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Matei Zaharia UC Berkeley Introduction to Spark Internals UC BERKELEY.

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Presentation on theme: "Matei Zaharia UC Berkeley Introduction to Spark Internals UC BERKELEY."— Presentation transcript:

1 Matei Zaharia UC Berkeley Introduction to Spark Internals UC BERKELEY

2 Outline Project goals Components Life of a job Extending Spark How to contribute

3 Project Goals Generality Low latency Fault tolerance Simplicity : diverse workloads, operators, job sizes : sub-second : faults shouldn’t be special case : often comes from generality

4 Codebase Size Spark: 20,000 LOC Hadoop 1.0: 90,000 LOC Hadoop 2.0: 220,000 LOC (non-test, non-example sources)

5 Codebase Details Hadoop I/O: 400 LOC Mesos backend: 700 LOC Standalone backend: 1700 LOC Interpreter: 3300 LOC Spark core: 16,000 LOC Operators: 2000 Block manager: 2700 Scheduler: 2500 Networking: 1200 Accumulators: 200 Broadcast: 3500

6 Outline Project goals Components Life of a job Extending Spark How to contribute

7 Components sc = new SparkContext f = sc.textFile(“…”) f.filter(…).count()... Your program Spark client (app master) Spark worker HDFS, HBase, … Block manager Task threads RDD graph Scheduler Block tracker Shuffle tracker Cluster manager

8 Example Job val sc = new SparkContext( “spark://...”, “MyJob”, home, jars) val file = sc.textFile(“hdfs://...”) val errors = file.filter(_.contains(“ERROR”)) errors.cache() errors.count() Resilient distributed datasets (RDDs) Resilient distributed datasets (RDDs) Action

9 RDD Graph HadoopRDD path = hdfs://... FilteredRDD func = _.contains(…) shouldCache = true file: errors: Partition-level view:Dataset-level view: Task 1 Task 2...

10 Data Locality First run: data not in cache, so use HadoopRDD’s locality prefs (from HDFS) Second run: FilteredRDD is in cache, so use its locations If something falls out of cache, go back to HDFS

11 In More Detail: Life of a Job

12 Scheduling Process rdd1.join(rdd2).groupBy(…).filter(…) RDD Objects build operator DAG agnostic to operators! doesn’t know about stages DAGScheduler split graph into stages of tasks submit each stage as ready DAG TaskScheduler TaskSet launch tasks via cluster manager retry failed or straggling tasks Cluster manager Worker execute tasks store and serve blocks Block manager Threads Task stage failed

13 RDD Abstraction Goal: wanted to support wide array of operators and let users compose them arbitrarily Don’t want to modify scheduler for each one How to capture dependencies generically?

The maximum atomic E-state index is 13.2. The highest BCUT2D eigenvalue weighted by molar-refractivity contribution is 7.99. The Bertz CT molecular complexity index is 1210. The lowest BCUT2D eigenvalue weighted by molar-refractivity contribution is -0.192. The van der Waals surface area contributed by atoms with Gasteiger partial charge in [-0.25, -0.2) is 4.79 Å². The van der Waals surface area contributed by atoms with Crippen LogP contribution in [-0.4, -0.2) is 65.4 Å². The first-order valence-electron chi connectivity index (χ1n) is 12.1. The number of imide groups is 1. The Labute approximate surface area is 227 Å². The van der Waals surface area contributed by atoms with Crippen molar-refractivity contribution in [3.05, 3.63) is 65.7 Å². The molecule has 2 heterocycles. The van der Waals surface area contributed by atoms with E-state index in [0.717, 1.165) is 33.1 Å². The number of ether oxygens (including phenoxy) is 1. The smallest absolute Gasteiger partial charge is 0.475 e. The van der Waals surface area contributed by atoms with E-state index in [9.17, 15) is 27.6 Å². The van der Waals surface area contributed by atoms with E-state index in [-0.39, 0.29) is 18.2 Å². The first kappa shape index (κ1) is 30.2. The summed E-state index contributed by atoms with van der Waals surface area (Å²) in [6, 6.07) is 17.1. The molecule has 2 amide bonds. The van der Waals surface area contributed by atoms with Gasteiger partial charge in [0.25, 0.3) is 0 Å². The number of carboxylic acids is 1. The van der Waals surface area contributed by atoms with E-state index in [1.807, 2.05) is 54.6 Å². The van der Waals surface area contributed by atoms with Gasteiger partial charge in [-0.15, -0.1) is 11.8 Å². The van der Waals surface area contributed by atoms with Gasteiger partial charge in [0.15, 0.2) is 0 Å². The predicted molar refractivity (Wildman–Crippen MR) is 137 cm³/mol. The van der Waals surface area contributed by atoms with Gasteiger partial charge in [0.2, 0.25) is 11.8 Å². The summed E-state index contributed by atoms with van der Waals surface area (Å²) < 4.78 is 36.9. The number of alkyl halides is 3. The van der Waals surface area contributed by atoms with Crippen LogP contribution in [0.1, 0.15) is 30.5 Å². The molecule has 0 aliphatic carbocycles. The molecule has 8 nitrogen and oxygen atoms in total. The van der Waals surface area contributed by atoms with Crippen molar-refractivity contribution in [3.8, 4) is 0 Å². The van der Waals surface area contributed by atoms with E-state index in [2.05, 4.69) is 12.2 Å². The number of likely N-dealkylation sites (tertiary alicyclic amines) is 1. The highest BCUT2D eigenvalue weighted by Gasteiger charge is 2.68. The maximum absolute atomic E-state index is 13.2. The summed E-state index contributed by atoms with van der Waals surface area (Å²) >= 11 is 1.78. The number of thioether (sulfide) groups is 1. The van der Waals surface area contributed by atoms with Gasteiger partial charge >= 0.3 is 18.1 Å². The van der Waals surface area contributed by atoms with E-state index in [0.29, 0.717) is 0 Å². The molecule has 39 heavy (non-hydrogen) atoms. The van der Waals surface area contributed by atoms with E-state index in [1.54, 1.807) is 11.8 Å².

14 RDD Interface Set of partitions (“splits”) List of dependencies on parent RDDs Function to compute a partition given parents Optional preferred locations Optional partitioning info (Partitioner) Captures all current Spark operations!

15 Example: HadoopRDD partitions = one per HDFS block dependencies = none compute(partition) = read corresponding block preferredLocations(part) = HDFS block location partitioner = none

16 Example: FilteredRDD partitions = same as parent RDD dependencies = “one-to-one” on parent compute(partition) = compute parent and filter it preferredLocations(part) = none (ask parent) partitioner = none

17 Example: JoinedRDD partitions = one per reduce task dependencies = “shuffle” on each parent compute(partition) = read and join shuffled data preferredLocations(part) = none partitioner = HashPartitioner(numTasks) Spark will now know this data is hashed!

18 Dependency Types union groupByKey join with inputs not co-partitioned join with inputs co- partitioned map, filter “Narrow” deps:“Wide” (shuffle) deps:

19 DAG Scheduler Interface: receives a “target” RDD, a function to run on each partition, and a listener for results Roles: »Build stages of Task objects (code + preferred loc.) »Submit them to TaskScheduler as ready »Resubmit failed stages if outputs are lost

20 Scheduler Optimizations Pipelines narrow ops. within a stage Picks join algorithms based on partitioning (minimize shuffles) Reuses previously cached data join union groupBy map Stage 3 Stage 1 Stage 2 A: B: C: D: E: F: G: = previously computed partition Task